Once upon a time, Paul told the new believers in Thessalonica: “So, for this reason we give thanks to God without fail: because when you received the proclaimed word from us, that is, the word of God, you received it, not as a human message, but as what it really is, the word of God” (1 Thess 2:13).
With these words, Paul communicates that behind the apostles’ success was that they prayed. And in fact, later on he asks them, “pray for us, brothers and sisters, that the word of the Lord might run well and be glorified by its hearers, just as it was with you” (2 Thess 3:1). The successful sharing of the word is prayerful. Paul did not write books on “Proven Methods for Successful Evangelism.” Pastors did not travel to Corinth and lay down bags of denarii to see his PowerPoints on “The Seven Irrefutable Principles of Preaching.” Although it can be proven that he used methods, the heart of the matter for Paul is that neither strategy nor methodology can bring down the power of God from heaven.
I was shocked by the outcome of a little experiment: I selected from my shelf four very informative homiletics texts, which I had to read in college and seminary. One is a classic from the late 19th century; the others are more recent. I scanned through them to see what the writers had to say about prayer and its role in preaching. First, the older book emphasized the importance of how to organize one’s thoughts and of how to develop sound biblical exegesis. It offered no instruction about prayer. I laid it aside, assuming that it was an aberration. But the second book told the same story. Likewise the third and the fourth. I’m tempted to name names, but will not so that I may concentrate on this one point: all four of these authors waxed eloquent about how only God’s Word has the power to change people’s lives. Not one connected that truth with the need for prayer, neither in the exegesis or delivery of a message or its follow-up. I imagine that all of these writers would rail against the creeping secularization of Western civilization. Yet in effect they have offered secularized guides to preaching and evangelism by not urging preachers to their knees.
Missionary texts too regularly fall into the same mistake; likewise those texts which tell how to counsel, teach, cast a vision. And, sorry, neither can I accept that these authors simply took it for granted that we will all be praying, and hard. When a Christian leader goes off track, prayer is the first thing that goes missing.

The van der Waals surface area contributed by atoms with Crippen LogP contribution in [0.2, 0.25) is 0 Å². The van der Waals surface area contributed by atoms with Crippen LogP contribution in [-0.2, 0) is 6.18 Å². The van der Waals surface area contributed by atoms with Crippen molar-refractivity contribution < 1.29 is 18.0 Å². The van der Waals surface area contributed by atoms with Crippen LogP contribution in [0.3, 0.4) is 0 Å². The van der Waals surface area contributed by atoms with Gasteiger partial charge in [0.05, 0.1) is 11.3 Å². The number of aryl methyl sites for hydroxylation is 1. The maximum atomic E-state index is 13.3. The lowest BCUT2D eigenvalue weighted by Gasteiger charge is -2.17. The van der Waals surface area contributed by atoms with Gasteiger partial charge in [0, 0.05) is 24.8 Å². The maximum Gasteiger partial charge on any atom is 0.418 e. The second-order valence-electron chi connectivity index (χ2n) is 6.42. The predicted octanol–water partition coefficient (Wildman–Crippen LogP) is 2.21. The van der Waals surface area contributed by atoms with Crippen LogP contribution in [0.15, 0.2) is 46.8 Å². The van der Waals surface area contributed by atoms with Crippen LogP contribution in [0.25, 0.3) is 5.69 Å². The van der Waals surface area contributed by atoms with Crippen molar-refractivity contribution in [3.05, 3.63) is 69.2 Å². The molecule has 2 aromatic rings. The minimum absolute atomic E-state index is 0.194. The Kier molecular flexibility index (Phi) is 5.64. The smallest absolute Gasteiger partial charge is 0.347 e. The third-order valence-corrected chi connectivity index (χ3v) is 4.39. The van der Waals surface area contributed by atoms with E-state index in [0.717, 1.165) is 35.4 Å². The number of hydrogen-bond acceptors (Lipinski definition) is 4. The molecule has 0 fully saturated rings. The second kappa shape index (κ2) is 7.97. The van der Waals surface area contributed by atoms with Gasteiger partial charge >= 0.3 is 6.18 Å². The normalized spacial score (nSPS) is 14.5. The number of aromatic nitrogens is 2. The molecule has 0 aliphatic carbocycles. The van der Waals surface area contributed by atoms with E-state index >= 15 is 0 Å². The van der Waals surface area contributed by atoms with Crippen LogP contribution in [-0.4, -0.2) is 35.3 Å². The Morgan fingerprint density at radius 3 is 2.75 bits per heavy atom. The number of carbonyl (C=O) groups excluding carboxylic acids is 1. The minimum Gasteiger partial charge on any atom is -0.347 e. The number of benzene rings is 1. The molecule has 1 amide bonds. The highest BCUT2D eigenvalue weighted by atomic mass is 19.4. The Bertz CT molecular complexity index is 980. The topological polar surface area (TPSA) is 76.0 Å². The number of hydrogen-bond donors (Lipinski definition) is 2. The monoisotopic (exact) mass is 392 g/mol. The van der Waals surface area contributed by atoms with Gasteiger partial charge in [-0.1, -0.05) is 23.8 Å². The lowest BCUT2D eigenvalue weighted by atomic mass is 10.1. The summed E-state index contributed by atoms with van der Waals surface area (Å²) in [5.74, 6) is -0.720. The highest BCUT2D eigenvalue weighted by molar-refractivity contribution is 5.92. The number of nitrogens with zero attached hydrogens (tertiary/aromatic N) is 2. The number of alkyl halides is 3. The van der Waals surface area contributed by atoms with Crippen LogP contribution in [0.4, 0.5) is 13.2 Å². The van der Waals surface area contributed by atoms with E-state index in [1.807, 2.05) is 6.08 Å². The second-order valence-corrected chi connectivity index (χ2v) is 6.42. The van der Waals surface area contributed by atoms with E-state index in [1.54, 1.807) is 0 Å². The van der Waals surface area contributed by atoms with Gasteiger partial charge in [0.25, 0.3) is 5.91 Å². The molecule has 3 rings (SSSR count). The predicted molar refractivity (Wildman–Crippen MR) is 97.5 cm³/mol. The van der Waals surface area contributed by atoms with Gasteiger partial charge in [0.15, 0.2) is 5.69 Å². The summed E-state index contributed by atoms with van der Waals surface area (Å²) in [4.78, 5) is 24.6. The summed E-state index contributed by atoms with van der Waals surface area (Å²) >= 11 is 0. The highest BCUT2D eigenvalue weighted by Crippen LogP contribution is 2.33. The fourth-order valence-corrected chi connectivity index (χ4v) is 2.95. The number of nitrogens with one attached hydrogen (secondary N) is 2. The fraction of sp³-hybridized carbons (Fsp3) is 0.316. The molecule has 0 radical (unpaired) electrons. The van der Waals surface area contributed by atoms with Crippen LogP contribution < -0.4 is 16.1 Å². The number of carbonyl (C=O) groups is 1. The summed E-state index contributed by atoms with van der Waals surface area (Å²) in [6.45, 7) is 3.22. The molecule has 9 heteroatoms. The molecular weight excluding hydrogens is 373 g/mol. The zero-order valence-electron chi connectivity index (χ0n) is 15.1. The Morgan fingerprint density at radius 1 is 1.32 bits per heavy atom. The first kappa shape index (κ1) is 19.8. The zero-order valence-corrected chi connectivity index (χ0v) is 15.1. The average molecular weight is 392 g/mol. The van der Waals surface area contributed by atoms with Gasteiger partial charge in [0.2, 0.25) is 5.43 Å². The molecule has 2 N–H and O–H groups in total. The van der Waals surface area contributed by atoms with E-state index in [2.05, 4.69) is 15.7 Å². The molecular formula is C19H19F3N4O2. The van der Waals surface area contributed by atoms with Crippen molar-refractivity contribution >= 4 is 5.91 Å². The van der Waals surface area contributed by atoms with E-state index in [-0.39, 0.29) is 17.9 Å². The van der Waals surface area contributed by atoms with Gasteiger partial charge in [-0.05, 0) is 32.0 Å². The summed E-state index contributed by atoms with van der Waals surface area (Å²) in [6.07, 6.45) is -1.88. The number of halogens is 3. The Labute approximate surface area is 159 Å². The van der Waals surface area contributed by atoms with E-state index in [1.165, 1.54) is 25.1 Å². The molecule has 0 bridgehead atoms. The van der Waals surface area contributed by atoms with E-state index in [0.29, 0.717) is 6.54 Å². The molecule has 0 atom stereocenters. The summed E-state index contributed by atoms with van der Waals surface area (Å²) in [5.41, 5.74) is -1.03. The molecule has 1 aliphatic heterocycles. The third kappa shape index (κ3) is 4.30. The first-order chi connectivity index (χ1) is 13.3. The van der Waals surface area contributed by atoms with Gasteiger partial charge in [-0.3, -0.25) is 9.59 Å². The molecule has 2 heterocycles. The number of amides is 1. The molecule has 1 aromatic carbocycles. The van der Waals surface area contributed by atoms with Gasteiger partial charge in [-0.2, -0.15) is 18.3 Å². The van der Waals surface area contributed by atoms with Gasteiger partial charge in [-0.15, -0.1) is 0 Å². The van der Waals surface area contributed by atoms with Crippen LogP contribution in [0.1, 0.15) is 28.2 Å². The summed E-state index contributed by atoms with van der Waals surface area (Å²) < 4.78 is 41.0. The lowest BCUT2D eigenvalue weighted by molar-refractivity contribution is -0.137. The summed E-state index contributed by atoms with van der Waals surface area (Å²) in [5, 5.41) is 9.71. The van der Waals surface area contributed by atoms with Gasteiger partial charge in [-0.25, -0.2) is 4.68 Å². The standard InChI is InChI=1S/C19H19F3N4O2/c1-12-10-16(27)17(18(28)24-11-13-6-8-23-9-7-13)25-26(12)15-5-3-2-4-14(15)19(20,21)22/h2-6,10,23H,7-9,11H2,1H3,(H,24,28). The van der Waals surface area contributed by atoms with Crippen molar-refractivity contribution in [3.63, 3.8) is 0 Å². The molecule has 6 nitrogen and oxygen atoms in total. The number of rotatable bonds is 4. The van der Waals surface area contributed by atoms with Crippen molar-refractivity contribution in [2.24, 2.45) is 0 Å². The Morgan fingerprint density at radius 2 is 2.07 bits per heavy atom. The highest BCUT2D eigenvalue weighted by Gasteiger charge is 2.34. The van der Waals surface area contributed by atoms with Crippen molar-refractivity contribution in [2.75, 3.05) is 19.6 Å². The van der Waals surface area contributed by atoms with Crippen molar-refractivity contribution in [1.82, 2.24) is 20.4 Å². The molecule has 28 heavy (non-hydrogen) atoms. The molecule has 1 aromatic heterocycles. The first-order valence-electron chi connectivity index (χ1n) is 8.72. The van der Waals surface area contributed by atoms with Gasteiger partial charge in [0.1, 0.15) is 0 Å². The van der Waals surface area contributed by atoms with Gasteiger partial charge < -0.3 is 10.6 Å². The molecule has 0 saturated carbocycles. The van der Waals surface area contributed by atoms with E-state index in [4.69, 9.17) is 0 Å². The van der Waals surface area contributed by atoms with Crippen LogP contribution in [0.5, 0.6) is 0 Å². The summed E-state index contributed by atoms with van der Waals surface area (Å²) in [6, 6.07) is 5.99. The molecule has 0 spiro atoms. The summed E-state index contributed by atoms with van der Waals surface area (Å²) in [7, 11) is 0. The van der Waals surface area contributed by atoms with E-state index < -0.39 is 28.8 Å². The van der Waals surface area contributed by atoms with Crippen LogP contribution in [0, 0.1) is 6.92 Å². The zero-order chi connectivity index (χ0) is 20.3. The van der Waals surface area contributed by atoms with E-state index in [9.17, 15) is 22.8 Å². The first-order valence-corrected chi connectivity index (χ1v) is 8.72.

It is not enough to communicate the Bible or to teach it based on solid exegesis. Its message will remain mere words if the Spirit does not act to change people’s lives. And the further a Christian strays from the apostolic model, the less likely it will be that the Word will have an impact.
Additional thought: Once again, some will say, well, these textbooks took for granted that the preacher is a person of prayer. Once again I reply, that that is precisely the point that cannot be taken for granted. The majority of North American pastors report that they do not pray as they should, and so a guide to preaching must zero in on the theme of prayer. What foolish person would write a Complete Guide to Driving and fail to mention, “By the way, do not drink and drive”? What firearms course would leave out, “Oh and, always assume a gun is loaded, and never point it at anything you don’t want to shoot”? The excuse “well, everyone surely knows about prayer” is beyond lame, it is culpable negligence. 
 Both of these expanded translations are from my upcoming commentary on 1-2 Thessalonians in the Zondervan Exegetical Commentary on the New Testament.
 These two verses and others have startling implications for one’s doctrine of election: if we pray for people to receive the gospel, are we not implying that God could intervene in their hearts and “call” them to faith, even if they are not disposed to believe? See especially J. I. Packer, Evangelism and the Sovereignty of God (Downers Grove, IL: IVP, 2009; orig. 1961), chapter 1.
 It will be obvious to his fans that I am not thinking of Charles Spurgeon’s Lectures to My Students. Spurgeon was adamant about the need of “The Preacher’s Private Prayer,” in Chapter III. He thereby proved once again that he was the heir to the Puritans.
 I am pleased to add (March 5, 2015) that I just ran into a fine article on prayer and preaching: see James E. Rosscup, “The Priority of Prayer in Preaching,” Master’s Seminary Journal 2.1 (1991): 19-44. He mentions positively the role of prayer in the two homiletic books by Andrew W. Blackwood: Preaching From the Bible and The Preparation of Sermons.
“Look before you leap; pray before you preach,” by Gary Steven Shogren, Seminario ESEPA, San José, Costa Rica